Brooklyn Park Committees Start Roadmap to Improve Policing
The Brooklyn Park Human Rights Commission and the city’s Multicultural Advisory Committee have started developing a roadmap to improve policing in the city. The Brooklyn Park City Council provided feedback on that roadmap Monday night.
“After the killing of George Floyd in Minneapolis, police officers and several other police-involved deaths have raised the conscientiousness of our community concerned about police operations, especially when it comes to our black and brown citizens,” said Cindy Shevlin-Woodcock, a member of the city’s Human Rights Commission.
In June the city council and Brooklyn Park Police Chief Craig Enevoldsen tasked the two committees with developing a workplan for police reform. The committees spent the past month researching and identifying possible solutions. Several listening sessions on policing, including one scheduled for Wednesday evening, are also helping to gather input.
“Systemic racism is at the core of the problem,” Shevlin-Woodcock said. “Discrimination and bias permeate the criminal justice system in the United States.”
10 Recommendations So Far
The citizen groups provided 10 recommendations so far. It’s a list that will continue to be discussed and refined in the coming weeks. Recommendations include:
- Provide more robust data and information. This recommendation includes creating a listening group for youth ages 12-25 and compiling data on number of school resource officer arrests. It also includes more analysis of traffic arrest data.
- Build an anti-racial policing culture. This includes having retired officer Ken Banks, an African American, give input to the department. This provision also includes improving training on de-escalation techniques and having the city hire an anti-racist specialist.
- Ensure police officers are emotionally well. The groups recommend a mandatory annual trauma assessment for all officers and give officers sabbaticals every five years for three months to study the community.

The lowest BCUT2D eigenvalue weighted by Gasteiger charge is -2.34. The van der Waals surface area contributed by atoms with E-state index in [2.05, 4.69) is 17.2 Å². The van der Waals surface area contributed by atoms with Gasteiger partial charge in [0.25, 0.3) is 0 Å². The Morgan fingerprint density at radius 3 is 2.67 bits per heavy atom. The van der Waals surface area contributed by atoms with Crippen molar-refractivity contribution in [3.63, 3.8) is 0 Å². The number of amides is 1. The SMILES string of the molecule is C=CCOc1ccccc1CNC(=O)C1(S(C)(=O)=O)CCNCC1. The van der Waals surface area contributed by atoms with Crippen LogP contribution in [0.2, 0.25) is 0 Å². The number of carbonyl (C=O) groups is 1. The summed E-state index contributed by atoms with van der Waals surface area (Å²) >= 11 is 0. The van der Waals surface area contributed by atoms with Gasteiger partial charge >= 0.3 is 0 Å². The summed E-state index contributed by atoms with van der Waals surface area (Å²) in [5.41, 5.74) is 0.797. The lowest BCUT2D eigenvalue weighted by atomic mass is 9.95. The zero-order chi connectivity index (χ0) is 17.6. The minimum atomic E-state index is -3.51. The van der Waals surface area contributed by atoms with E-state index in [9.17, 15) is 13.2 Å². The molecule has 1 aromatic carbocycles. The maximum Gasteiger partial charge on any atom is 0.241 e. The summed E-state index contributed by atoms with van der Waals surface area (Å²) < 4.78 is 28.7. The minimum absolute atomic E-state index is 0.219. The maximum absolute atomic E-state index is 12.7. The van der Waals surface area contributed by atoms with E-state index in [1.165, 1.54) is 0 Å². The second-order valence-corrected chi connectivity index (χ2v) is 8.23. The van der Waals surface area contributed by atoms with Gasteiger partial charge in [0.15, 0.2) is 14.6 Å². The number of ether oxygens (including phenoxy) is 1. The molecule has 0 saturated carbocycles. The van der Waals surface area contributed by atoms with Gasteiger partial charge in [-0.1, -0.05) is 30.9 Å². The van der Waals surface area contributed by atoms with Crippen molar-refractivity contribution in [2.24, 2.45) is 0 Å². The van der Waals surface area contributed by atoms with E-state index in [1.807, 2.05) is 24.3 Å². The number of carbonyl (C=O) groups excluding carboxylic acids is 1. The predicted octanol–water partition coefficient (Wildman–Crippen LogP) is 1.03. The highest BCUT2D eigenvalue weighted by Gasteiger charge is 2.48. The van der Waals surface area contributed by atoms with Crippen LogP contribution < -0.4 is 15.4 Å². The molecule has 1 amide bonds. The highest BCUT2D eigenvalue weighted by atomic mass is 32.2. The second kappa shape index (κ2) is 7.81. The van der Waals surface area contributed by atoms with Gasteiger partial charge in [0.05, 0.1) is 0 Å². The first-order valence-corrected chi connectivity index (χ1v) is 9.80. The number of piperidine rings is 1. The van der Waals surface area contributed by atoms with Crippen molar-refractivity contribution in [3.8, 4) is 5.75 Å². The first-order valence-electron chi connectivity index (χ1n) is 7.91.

- Enforce accountability-based performance. This involves disciplining and removing officers who violate code of conduct.
- Redistribute funds upstream. This recommendation includes reviewing funding for mental health team and funding evidence-based programs to increase community safety (this could include housing, food security and recreation)
- Create civilian oversight board for transparency
- Eliminate systemic racism. This provision involves review of police policies and protocols to ‘demilitiarize’ policing.
- Build community engagement
- Our people protecting our people. This would create a plan for hiring non-white officers who are Brooklyn Park residents and provides incentives for peace officers to live in Brooklyn Park. It would also make the city’s police Explorers program a paid internship for 11-12 graders.
- Reduce punitive and increase restorative. This suggestion would decriminalize non-dangerous offenses and reduce citations that cause financial hardships.
“We’re Not Minneapolis”
City Council members discussed the recommendations and provided feedback
“For myself, I can see a lot in here that I really like, I can see some stuff I’m not sure about, and I can see some stuff that I have a lot of questions,” said Brooklyn Park Mayor Jeffrey Lunde.
Lunde also encouraged the groups to find evidence of both pros and cons for the recommendations. He mentioned school resource officers (SROs) as an example.
“SRO subject is touchy because a lot of people don’t like, there are a lot more people who do like it,” said Lunde.
Brooklyn Park City Council member Terry Parks shared a similar sentiment. He believes the George Floyd tragedy set the city “back years” of the goodwill its police department was trying to build with minority communities.
“I want to make sure we don’t spend a lot of time trying to fix something that’s not broken,” said Parks.”I think our police department has been way ahead of a lot of the police departments. We’re not Minneapolis. I don’t want to be Minneapolis.”
Council member Mark Mata raised the point that there will have to be give and take on both sides, noting the police union will also be a factor in implementing the recommendations. Council member Lisa Jacobson said there will have to be a way to measure success should the recommendations get implemented. Other council members also weighed in.
“We may have a great police department, but that doesn’t mean we can’t tweak some things here, we can shift some things, we can change some things around. Continuous improvement is important,” said Wynfred Russell.
Russell says some listening sessions haven’t included enough African American men.
Added Brooklyn Park City Council member Tonja West-Hafner, “We’re not making decisions tonight. We have a lot more work to do.”